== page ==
The Stock Exchange of Thailand index closes slightly lower on Wednesday. (Bangkok Post file photo)

The Stock Exchange of Thailand main index closed lower, while other Southeast Asian share markets except Singapore rebounded on Wednesday after two days of hefty losses.

The SET index opened higher but eased 2.99 points, or 0.17%, to close at 1,785.44, in trade worth 73.87 billion baht.

MSCI’s broadest index of Asia-Pacific shares outside Japan edged higher as a late rebound on Wall Street overnight helped soothe frayed nerves, though many kept a wary eye on SP E-Mini futures which slipped about 1%, signalling the likelihood of more volatility ahead.

“The low volatility regime is likely dead — 2017 and early 2018 were a crazy anomaly. So far, the blow-up is scary but has been relatively contained,” said Peter Garny, Head of Equity Strategy at Saxo Bank, in a note.

Philippine shares closed 1.4% higher at 8,667.56 points with financials leading the gains.

“There is a strong resistance at around 8,700 points. That will be barrier for the market in the near-term,” said Manny Cruz, an analyst with Asiasec Equities Inc in Manila.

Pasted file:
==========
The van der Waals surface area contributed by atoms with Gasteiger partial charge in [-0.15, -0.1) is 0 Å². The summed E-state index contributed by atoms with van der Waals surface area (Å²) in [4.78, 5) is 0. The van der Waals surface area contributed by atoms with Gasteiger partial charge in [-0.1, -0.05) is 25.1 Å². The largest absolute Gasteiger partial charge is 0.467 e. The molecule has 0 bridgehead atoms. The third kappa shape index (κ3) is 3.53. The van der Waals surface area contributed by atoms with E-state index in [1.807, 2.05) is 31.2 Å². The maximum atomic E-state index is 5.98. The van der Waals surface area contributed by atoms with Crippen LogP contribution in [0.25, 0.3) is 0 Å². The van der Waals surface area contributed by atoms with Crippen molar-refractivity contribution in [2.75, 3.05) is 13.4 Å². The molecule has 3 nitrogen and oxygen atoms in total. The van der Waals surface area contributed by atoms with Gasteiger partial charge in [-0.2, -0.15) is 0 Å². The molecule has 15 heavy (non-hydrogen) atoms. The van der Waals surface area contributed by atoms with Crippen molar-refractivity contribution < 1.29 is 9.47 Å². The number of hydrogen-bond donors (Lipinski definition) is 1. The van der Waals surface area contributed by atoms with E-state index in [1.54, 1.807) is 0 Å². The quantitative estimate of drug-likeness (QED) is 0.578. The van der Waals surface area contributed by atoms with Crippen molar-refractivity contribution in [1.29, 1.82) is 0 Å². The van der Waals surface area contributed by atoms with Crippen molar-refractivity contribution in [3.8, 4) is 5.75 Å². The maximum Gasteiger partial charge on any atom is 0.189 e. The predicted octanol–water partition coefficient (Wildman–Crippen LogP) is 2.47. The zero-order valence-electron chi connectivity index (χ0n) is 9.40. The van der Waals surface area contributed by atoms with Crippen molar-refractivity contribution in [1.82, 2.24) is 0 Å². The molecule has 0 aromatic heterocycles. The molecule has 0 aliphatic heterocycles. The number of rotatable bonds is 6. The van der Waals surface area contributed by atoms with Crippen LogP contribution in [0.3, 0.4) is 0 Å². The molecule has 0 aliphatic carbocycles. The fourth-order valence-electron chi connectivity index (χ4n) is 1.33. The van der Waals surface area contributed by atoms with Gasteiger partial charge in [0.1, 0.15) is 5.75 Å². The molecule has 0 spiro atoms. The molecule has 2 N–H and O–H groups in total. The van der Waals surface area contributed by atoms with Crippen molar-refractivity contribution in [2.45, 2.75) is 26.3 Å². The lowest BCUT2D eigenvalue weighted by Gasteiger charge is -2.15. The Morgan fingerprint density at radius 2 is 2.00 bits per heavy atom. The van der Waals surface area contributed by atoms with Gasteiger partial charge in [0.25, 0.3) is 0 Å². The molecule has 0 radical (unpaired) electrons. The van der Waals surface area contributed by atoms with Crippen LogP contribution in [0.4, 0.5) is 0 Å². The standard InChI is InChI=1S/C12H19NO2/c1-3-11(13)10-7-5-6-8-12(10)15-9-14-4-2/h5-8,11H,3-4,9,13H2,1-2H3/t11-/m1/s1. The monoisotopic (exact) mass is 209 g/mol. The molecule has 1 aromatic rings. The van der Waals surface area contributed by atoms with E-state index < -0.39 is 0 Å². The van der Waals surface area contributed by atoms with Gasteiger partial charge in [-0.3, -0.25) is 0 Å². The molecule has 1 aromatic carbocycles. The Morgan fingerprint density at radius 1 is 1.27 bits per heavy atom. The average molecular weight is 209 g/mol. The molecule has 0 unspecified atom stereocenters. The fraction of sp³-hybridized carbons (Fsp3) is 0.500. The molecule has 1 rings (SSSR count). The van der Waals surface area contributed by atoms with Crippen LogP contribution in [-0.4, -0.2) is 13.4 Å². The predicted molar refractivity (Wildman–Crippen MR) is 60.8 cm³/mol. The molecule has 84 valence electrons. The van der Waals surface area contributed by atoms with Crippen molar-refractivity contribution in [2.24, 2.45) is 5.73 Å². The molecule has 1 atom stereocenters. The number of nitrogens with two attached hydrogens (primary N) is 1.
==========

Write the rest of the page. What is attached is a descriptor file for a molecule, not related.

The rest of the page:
Although inflation sharply picked up in January, the Philippine central bank is seen edging closer to its first rate hike in over three years.

Ayala Land Inc, up 2.7%, was the top gainer while lenders Ayala Corp and BDO Unibank Inc were up between 2% and 3%.

Indonesian shares ended 0.9% higher after the International Monetary Fund said the country’s annual economic growth will gradually rise to about 5.6%.

Bank Negara Indonesia (Persero) Tbk PT, up 5.2%, and Unilever Indonesia Tbk PT, up 1.4%, were the top gainers.

An index of the country’s most liquid stocks climbed a%.

Malaysian shares rose 1.3%, as investors brushed aside data which showed December exports rose at a much slower pace for a second straight month.

Singapore shares closed 0.7% lower as financial weighed.

“Investors are reacting to the prospect of high interest rates in light of the fact that rates are reaching levels that investors are uncomfortable with and they are taking money off the table from companies that are more sensitive,” said Liu Jinshu, director of research at NRA Capital in Singapore.

Top lenders DBS Group Holdings and United Overseas Bank fell around 1.4% while Oversea-Chinese Banking Corporation dropped 0.7%.

Vietnamese shares jumped 2.9% after shedding 8.5% in the previous two sessions.

News Reporter

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